The Future of Mining: Discovery Channel’s Daily Planet features TesMan for Extreme Machines Week

Lindsay Lane Blog

Each year, Discovery Channel flagship science magazine Daily Planet airs one week of episodes exploring the world’s most powerful and outrageous machines. From a helicopter with a set of giant spinning saws hanging beneath it to a giant robotic arm dubbed the future of mining, the show’s production crew travels the globe for the most unusual and awesome machines around.
The giant robotic arm is actually a remote loading solution, dubbed the SP-TRL, designed and produced by Sudbury based technology developer TesMan, and on the November 8th installment of the program, Daily Planet showcased the SP-TRL- in action at the NORCAT Underground Centre.

New technologies are emerging all the time in the mining industry, and traditionally, these inventions are intended for production purposes. However, this technology was developed for safety reasons. Designed to save lives, the remote loader allows underground miners to load explosives into the rock face of a mine without putting themselves in danger. The long form name of the invention is the Steve Perry-TesMan Remote Loader, and is aptly named after Steve Perry, the 47 year old Vale employee who was struck and killed by a 14 tonne wedge of rock that dislodged from the face on the 4,215 level at Coleman Mine.

After vowing that no family would ever again experience heartbreak due to similar accidents, mine managers approached TesMan asking for their help in following through on their promise to develop an alternate solution to keep miners safe while cleaning and loading blast explosives in underground tunnels. TesMan was known for its team of mining, mechanical and electrical engineers who had previously devised software and equipment to improve industrial safety and productivity. The TesMan team ultimately determined that automating the operation from a distance was the answer. In the Daily Planet episode, TesMan CEO Rod Steele and engineer Greg Milks walk viewers through the process, showing how the arm has taken over one of the most dangerous jobs underground. Currently, a miner has to load explosives manually, standing inches away from the rock face. With the SP-TRL however, the loader is operated 17 feet away from the face, using tools operated by a joystick and touch screen to clean, drill and load the blast holes in the rock face with explosives.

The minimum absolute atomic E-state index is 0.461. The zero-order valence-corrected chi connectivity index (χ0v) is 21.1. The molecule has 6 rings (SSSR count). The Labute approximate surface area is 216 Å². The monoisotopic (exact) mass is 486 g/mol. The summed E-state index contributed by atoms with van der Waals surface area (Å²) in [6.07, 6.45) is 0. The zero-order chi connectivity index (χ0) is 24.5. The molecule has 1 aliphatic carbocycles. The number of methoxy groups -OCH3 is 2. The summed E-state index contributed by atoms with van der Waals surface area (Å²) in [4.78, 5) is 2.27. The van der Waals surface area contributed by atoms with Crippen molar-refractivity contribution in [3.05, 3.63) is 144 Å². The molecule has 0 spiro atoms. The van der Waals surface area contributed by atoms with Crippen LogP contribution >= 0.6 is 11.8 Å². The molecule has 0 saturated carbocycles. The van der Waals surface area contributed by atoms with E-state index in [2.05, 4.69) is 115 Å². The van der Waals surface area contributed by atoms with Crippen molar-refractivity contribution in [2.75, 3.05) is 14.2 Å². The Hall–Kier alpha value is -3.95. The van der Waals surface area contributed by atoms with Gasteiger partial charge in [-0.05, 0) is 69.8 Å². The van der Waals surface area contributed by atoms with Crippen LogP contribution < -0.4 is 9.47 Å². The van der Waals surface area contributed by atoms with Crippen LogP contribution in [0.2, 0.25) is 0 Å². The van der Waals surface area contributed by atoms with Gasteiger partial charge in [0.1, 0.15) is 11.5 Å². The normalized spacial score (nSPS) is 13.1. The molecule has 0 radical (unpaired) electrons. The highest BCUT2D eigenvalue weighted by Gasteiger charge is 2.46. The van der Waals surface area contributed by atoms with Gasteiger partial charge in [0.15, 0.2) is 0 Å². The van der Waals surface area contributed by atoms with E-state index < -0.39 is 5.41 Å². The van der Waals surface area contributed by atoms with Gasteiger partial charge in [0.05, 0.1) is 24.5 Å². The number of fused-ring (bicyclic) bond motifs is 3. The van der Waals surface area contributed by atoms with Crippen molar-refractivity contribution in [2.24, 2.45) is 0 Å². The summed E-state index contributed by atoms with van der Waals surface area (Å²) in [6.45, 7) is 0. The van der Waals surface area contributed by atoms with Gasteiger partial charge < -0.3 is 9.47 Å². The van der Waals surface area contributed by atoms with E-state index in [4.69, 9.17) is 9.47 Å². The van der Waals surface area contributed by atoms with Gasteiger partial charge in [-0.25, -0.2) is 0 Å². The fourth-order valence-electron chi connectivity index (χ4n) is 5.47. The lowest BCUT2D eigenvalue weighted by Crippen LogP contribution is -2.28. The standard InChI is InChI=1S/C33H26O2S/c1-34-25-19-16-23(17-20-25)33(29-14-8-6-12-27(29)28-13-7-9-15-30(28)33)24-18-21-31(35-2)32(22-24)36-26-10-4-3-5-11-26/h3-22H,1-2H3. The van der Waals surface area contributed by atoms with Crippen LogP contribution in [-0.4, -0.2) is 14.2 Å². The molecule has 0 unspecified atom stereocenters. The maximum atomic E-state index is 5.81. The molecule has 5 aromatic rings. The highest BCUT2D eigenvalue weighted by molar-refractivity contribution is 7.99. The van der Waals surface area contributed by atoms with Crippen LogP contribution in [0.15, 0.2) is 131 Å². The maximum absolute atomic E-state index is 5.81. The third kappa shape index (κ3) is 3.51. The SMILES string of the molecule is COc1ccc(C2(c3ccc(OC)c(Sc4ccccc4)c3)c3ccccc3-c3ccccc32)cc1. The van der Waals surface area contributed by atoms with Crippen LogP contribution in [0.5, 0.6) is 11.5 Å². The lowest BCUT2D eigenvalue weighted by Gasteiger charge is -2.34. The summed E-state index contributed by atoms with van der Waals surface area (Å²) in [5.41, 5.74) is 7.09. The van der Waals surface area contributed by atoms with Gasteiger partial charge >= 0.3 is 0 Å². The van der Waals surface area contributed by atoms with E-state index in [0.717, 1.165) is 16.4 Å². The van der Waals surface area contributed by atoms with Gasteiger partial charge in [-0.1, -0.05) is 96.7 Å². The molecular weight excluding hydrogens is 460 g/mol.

Co-starring in the seven minute segment is the NORCAT Underground Centre, the innovation centre’s fully referenceable operating mine that provides both startup ventures and multi-national companies with the resources, infrastructure, expertise, and equipment required to design, prototype and test their equipment in an underground operating mine environment. Since the loader will be used in a mining environment, it needs to be properly tested to ensure that it will withstand actual underground conditions. Access to the NORCAT Underground Centre enabled TesMan to develop their technology right in their own backyard. In the summer of 2017, TesMan, a NORCAT resident and client of the Innovation Mill, used the Underground Centre to test the loader prototype with miners operating the technology and providing feedback to TesMan.

Over 1% of the global workforce holds a job related to mining. Concurrently, over 8% of workplace fatalities take place on mine sites. Since their incorporation in 2003, TesMan’s mandate has been to make mines safer; successfully building an industry wide reputation for innovation and problem solving. With a prototype now in place at Coleman Mine, and with worldwide interest, TesMan has found a way to once again deliver on their mandate and make a once dangerous job a lot safer.

The full episode is available for viewing here.

The SP-TRL in action at the NORCAT Underground Centre